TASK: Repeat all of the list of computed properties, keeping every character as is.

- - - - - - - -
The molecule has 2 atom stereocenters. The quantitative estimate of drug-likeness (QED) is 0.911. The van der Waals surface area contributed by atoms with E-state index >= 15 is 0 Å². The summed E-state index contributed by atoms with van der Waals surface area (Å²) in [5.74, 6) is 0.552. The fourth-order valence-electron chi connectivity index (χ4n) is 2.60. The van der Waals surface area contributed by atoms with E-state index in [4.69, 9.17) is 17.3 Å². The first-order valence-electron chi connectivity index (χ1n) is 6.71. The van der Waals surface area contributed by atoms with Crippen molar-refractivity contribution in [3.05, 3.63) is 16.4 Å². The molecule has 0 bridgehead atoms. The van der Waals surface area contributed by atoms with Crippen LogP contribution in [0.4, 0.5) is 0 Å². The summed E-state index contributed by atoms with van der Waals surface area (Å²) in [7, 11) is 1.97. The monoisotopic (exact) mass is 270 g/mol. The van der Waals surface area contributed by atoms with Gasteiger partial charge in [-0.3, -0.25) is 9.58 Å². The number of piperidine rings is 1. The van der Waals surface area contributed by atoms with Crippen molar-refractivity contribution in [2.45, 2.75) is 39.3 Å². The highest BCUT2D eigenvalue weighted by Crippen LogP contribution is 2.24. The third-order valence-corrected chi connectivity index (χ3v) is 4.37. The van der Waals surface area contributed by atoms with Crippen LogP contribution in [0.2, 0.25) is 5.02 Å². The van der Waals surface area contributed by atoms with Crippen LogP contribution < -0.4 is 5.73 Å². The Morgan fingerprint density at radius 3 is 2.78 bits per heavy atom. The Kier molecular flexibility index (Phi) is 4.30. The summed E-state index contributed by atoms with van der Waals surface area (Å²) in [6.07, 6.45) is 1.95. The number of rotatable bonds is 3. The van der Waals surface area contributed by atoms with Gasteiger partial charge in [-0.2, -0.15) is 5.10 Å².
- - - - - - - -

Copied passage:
The molecule has 2 atom stereocenters. The quantitative estimate of drug-likeness (QED) is 0.911. The van der Waals surface area contributed by atoms with E-state index >= 15 is 0 Å². The summed E-state index contributed by atoms with van der Waals surface area (Å²) in [5.74, 6) is 0.552. The fourth-order valence-electron chi connectivity index (χ4n) is 2.60. The van der Waals surface area contributed by atoms with E-state index in [4.69, 9.17) is 17.3 Å². The first-order valence-electron chi connectivity index (χ1n) is 6.71. The van der Waals surface area contributed by atoms with Crippen molar-refractivity contribution in [3.05, 3.63) is 16.4 Å². The molecule has 0 bridgehead atoms. The van der Waals surface area contributed by atoms with Crippen LogP contribution in [0.4, 0.5) is 0 Å². The summed E-state index contributed by atoms with van der Waals surface area (Å²) in [7, 11) is 1.97. The monoisotopic (exact) mass is 270 g/mol. The van der Waals surface area contributed by atoms with Gasteiger partial charge in [-0.3, -0.25) is 9.58 Å². The number of piperidine rings is 1. The van der Waals surface area contributed by atoms with Crippen molar-refractivity contribution in [2.45, 2.75) is 39.3 Å². The highest BCUT2D eigenvalue weighted by Crippen LogP contribution is 2.24. The third-order valence-corrected chi connectivity index (χ3v) is 4.37. The van der Waals surface area contributed by atoms with Crippen LogP contribution in [0.2, 0.25) is 5.02 Å². The van der Waals surface area contributed by atoms with Crippen LogP contribution < -0.4 is 5.73 Å². The Morgan fingerprint density at radius 3 is 2.78 bits per heavy atom. The Kier molecular flexibility index (Phi) is 4.30. The summed E-state index contributed by atoms with van der Waals surface area (Å²) in [6.07, 6.45) is 1.95. The number of rotatable bonds is 3. The van der Waals surface area contributed by atoms with Gasteiger partial charge in [-0.2, -0.15) is 5.10 Å².